Your Guide to Renting with Pets - NYCM Insurance Blog

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Apr 24, 2020

Your Guide to Renting with Pets



Maybe you’ve always been a pet-owner and can’t imagine your life without your furry companion at your side. Or perhaps you’re interested in becoming a pet-owner for the first time; you’ve got your heart set on adopting a dog or bringing home your first goldfish (baby steps, right?). Whatever the case may be, if you’re a renter or future-renter, then you’re probably learning that not all landlords love animals as much as you do.

Finding a pet-friendly rental can be challenging, but the good news is it’s possible! Use the tips below to find the perfect home for your companions.

Tips for finding a pet-friendly apartment:


Choose your pet wisely. If you’re a renter or a soon-to-be renter who is interested in getting a pet, the first step is deciding what kind of pet realistically fits your lifestyle. Perhaps you’ve always dreamed of having a Great Dane but also realize that perhaps your budget doesn’t allow for a rental space that would provide the room and yard that a Great Dane would require.

As a future pet owner, it’s important to ask yourself what you’re realistically up for. Pets are a lot of work! And some definitely require more care and attention than others. For example, if you work 10-hour shifts, then it might be difficult to have a dog. Instead, you may want to consider a smaller animal such as a fish, lizard or hamster. These smaller animals don’t need to be taken outside frequently and require less affection than traditional pets such as cats and dogs. Cats work well for pet owners with busy lifestyles as they tend to be solitary creatures and don’t mind being left alone for prolonged periods of time, so long as they have food, water and other necessities.

Give yourself time. It can be difficult to find a landlord and rental property that are OK with pets. Giving yourself plenty of time for the search can alleviate some stress. Once you start your search, be diligent. Do your research and check out your top prospects in-person.

Look outside your current community. Not finding exactly what you need in your current neighborhood? Then perhaps it’s time to expand your search perimeter. Set a perimeter around the places you commute to most often, and work from there.

Set your pet up for success. Make a resume for your pet! Sound silly? Maybe. But your future landlord will appreciate the effort you put in to showing how your pet may just be the best-behaved pet there ever was. On your pet’s resume, include their adoption story, their best qualities and any training courses they may have completed.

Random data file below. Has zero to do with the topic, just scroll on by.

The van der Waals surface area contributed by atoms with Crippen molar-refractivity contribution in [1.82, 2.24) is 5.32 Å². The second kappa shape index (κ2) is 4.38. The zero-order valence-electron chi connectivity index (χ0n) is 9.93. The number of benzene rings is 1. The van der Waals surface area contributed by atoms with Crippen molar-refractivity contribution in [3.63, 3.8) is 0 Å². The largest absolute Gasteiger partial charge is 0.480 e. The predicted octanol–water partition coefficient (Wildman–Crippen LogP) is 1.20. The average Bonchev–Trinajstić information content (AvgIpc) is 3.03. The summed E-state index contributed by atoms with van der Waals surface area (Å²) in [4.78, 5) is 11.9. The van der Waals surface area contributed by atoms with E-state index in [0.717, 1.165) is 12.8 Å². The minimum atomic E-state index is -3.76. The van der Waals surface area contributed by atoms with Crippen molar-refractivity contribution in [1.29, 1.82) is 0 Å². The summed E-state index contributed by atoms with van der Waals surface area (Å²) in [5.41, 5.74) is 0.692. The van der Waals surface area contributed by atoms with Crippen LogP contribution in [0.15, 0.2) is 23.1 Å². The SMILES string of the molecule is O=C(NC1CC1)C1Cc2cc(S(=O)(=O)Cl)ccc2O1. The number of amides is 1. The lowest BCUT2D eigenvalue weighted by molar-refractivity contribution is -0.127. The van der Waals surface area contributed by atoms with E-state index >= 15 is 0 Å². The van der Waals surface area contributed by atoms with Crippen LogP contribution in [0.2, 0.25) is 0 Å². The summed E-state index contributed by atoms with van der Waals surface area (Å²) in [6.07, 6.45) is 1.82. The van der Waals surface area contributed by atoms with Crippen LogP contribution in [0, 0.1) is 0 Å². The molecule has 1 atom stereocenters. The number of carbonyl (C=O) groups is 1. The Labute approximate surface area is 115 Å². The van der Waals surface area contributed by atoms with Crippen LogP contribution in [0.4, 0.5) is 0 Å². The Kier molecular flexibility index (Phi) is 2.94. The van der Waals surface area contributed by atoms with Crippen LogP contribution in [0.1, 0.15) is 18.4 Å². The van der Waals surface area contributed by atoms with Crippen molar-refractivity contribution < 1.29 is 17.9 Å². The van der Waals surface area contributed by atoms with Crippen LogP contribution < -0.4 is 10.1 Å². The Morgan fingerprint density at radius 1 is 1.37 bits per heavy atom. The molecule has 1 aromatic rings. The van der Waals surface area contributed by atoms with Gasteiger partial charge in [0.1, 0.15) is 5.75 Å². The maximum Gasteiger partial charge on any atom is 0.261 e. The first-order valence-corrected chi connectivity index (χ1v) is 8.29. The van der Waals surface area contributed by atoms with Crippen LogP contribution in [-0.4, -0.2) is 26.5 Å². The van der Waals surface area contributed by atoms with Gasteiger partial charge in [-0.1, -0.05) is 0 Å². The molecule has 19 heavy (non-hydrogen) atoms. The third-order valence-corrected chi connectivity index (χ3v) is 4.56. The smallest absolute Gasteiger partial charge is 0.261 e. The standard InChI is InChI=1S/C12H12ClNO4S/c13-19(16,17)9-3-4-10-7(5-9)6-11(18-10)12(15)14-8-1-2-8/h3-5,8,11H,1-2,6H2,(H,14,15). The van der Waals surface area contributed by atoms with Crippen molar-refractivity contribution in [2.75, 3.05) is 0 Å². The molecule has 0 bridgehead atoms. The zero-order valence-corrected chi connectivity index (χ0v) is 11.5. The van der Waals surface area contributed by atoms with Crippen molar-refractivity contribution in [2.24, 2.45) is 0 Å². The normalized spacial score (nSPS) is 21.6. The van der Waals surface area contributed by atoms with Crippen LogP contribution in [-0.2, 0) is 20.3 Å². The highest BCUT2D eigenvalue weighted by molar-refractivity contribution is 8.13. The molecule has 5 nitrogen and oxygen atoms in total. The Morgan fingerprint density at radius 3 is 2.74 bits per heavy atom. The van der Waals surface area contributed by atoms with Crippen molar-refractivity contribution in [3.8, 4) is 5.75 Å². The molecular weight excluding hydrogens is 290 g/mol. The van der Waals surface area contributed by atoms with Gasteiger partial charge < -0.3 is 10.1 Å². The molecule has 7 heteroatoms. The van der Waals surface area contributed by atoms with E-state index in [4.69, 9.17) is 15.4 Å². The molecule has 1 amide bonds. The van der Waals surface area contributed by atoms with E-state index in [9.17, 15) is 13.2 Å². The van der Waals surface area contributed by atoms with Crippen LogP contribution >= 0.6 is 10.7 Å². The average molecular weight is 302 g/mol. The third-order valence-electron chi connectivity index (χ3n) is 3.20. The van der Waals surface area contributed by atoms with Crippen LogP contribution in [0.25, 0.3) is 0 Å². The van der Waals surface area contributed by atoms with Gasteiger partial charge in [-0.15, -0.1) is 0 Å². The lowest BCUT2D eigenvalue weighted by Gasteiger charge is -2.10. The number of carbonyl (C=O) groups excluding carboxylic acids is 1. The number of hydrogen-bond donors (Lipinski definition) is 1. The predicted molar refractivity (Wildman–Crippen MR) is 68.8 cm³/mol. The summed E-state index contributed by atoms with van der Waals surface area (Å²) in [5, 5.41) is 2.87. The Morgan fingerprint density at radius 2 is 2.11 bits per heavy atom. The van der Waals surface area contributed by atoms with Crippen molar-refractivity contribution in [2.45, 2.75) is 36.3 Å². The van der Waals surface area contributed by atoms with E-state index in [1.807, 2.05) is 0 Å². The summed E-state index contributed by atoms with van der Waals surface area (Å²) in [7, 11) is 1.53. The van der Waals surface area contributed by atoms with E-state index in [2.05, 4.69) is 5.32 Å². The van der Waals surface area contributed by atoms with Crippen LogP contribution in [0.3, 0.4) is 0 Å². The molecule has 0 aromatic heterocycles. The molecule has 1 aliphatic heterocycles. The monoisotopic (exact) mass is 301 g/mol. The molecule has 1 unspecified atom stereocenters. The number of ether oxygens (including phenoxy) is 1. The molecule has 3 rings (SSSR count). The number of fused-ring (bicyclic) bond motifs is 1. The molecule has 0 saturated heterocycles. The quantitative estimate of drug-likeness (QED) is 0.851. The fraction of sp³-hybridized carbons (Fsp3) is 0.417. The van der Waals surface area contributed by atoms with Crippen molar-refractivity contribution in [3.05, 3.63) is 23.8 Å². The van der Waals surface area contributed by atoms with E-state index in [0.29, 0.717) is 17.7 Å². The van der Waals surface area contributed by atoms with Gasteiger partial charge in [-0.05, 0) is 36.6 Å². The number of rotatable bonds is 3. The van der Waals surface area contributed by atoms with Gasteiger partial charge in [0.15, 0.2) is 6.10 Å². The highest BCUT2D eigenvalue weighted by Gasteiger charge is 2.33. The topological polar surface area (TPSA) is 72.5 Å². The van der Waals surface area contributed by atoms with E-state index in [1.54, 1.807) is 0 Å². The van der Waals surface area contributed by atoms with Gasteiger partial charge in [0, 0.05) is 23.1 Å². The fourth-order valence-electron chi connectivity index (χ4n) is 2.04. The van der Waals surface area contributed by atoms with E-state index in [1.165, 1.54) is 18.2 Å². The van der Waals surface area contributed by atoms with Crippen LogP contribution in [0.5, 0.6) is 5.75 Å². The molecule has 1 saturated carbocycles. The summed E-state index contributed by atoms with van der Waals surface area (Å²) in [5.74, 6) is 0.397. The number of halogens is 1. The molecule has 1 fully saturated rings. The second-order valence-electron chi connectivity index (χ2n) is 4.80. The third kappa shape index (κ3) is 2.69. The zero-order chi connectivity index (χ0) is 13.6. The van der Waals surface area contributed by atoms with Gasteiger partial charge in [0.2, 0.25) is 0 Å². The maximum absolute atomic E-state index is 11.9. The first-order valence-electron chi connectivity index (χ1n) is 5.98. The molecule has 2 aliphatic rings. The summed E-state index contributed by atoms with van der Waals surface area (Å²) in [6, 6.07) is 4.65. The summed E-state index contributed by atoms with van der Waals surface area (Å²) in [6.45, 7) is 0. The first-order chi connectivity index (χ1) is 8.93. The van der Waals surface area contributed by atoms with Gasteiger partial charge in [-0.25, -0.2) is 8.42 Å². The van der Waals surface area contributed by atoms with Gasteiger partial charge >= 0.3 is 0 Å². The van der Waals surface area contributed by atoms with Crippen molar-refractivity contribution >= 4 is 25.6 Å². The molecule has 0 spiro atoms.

Prepare your pet. Remember all of those great things you’re going to say about your pet on their resume? Make sure they’re all true! This is especially important if you’re a dog owner. Train your dog not to bark or chew on things they shouldn’t, like furniture and blankets. Need help in the training department? There are plenty of training resources available online.

Provide references for your pet. Just like people, your landlord will be more accepting of your pet if you can provide references. If you’re currently renting and have a good relationship with your landlord, consider asking them to write a letter of recommendation for your pet.

 

Best Practices, once you’ve found your new home:


You found a place that allows pets! Cue enormous sigh of relief. But the work doesn’t completely stop there. It’s important to start developing a good relationship with your landlord, who may or may not still be wary about your pet. Follow the tips below to ensure that your dreams of renting with a pet stay on track:

Stay true to your promises. If you’ve promised that your dog is the best-behaved dog on planet earth, then now isn’t the time to let Fido start barking at the cat across the street. Just like how new environments and life changes can be stressful to people, they can also be stressful to animals. Help your pet through the moving transition by paying close attention to stress behaviors. Identifying what is causing your pet stress will help you alleviate their stressors and, as a result, mitigate potentially poor behavior. It’s also important to continue to enforce good behavior with affection and treats.

Keep your place clean. Just like any good tenant, be mindful of keeping your space clean. This is especially important as a pet owner as you want to make a good impression with your landlord, should they ever need to pop in to do some maintenance. Keeping a tidy space also means less temptation for your cat or dog to go rummaging through things they shouldn’t, such as food, cleaning supplies and medicines while you’re away!

The cleanliness should continue outside. Be respectful of your landlord’s outdoor space. If there is a specific area where your pet should relieve themselves, be sure to always take your pet to that location. If not, make sure you always clean up after them. The last thing you want is your landlord to ruin a shoe over your beloved pet and have the both of you looking for a new place to live.

Consider renters insurance. Renters insurance is affordable and can protect you and your belongings from theft and disaster. Consider pursuing renters insurance to add an extra level of protection to your home for you and your pet.





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